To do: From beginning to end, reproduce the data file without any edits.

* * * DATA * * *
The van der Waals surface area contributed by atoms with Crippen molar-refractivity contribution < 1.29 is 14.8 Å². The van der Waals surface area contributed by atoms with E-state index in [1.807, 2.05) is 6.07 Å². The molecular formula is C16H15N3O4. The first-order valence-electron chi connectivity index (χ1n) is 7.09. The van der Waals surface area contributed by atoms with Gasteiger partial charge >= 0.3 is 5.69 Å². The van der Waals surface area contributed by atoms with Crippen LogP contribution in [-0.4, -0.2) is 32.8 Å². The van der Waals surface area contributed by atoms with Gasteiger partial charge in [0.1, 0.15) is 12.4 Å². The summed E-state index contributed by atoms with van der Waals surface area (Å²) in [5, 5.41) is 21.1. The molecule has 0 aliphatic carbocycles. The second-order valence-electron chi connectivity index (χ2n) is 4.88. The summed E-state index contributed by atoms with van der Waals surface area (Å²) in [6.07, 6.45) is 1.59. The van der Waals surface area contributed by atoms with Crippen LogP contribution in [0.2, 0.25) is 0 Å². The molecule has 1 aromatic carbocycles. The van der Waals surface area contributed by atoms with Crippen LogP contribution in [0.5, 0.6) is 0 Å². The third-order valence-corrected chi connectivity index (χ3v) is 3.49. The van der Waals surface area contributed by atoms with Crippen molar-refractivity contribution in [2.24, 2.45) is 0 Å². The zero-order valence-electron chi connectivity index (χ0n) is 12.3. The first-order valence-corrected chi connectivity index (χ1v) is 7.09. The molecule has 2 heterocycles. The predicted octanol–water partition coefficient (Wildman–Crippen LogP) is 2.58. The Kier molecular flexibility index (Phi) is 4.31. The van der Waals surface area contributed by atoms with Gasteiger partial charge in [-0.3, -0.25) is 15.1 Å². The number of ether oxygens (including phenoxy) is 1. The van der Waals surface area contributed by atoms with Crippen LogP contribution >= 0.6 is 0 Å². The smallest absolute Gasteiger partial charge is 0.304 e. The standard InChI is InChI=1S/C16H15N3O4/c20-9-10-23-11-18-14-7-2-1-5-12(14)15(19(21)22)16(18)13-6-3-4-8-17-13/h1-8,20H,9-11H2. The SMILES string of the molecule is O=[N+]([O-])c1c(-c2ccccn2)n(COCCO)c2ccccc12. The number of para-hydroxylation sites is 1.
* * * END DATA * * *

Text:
The van der Waals surface area contributed by atoms with Crippen molar-refractivity contribution < 1.29 is 14.8 Å². The van der Waals surface area contributed by atoms with E-state index in [1.807, 2.05) is 6.07 Å². The molecular formula is C16H15N3O4. The first-order valence-electron chi connectivity index (χ1n) is 7.09. The van der Waals surface area contributed by atoms with Gasteiger partial charge >= 0.3 is 5.69 Å². The van der Waals surface area contributed by atoms with Crippen LogP contribution in [-0.4, -0.2) is 32.8 Å². The van der Waals surface area contributed by atoms with Gasteiger partial charge in [0.1, 0.15) is 12.4 Å². The summed E-state index contributed by atoms with van der Waals surface area (Å²) in [5, 5.41) is 21.1. The molecule has 0 aliphatic carbocycles. The second-order valence-electron chi connectivity index (χ2n) is 4.88. The summed E-state index contributed by atoms with van der Waals surface area (Å²) in [6.07, 6.45) is 1.59. The van der Waals surface area contributed by atoms with Crippen LogP contribution in [0.2, 0.25) is 0 Å². The molecule has 1 aromatic carbocycles. The van der Waals surface area contributed by atoms with Crippen LogP contribution in [0.5, 0.6) is 0 Å². The third-order valence-corrected chi connectivity index (χ3v) is 3.49. The van der Waals surface area contributed by atoms with Crippen molar-refractivity contribution in [2.24, 2.45) is 0 Å². The zero-order valence-electron chi connectivity index (χ0n) is 12.3. The first-order valence-corrected chi connectivity index (χ1v) is 7.09. The molecule has 2 heterocycles. The predicted octanol–water partition coefficient (Wildman–Crippen LogP) is 2.58. The Kier molecular flexibility index (Phi) is 4.31. The van der Waals surface area contributed by atoms with Gasteiger partial charge in [-0.3, -0.25) is 15.1 Å². The number of ether oxygens (including phenoxy) is 1. The van der Waals surface area contributed by atoms with Crippen LogP contribution >= 0.6 is 0 Å². The smallest absolute Gasteiger partial charge is 0.304 e. The standard InChI is InChI=1S/C16H15N3O4/c20-9-10-23-11-18-14-7-2-1-5-12(14)15(19(21)22)16(18)13-6-3-4-8-17-13/h1-8,20H,9-11H2. The SMILES string of the molecule is O=[N+]([O-])c1c(-c2ccccn2)n(COCCO)c2ccccc12. The number of para-hydroxylation sites is 1.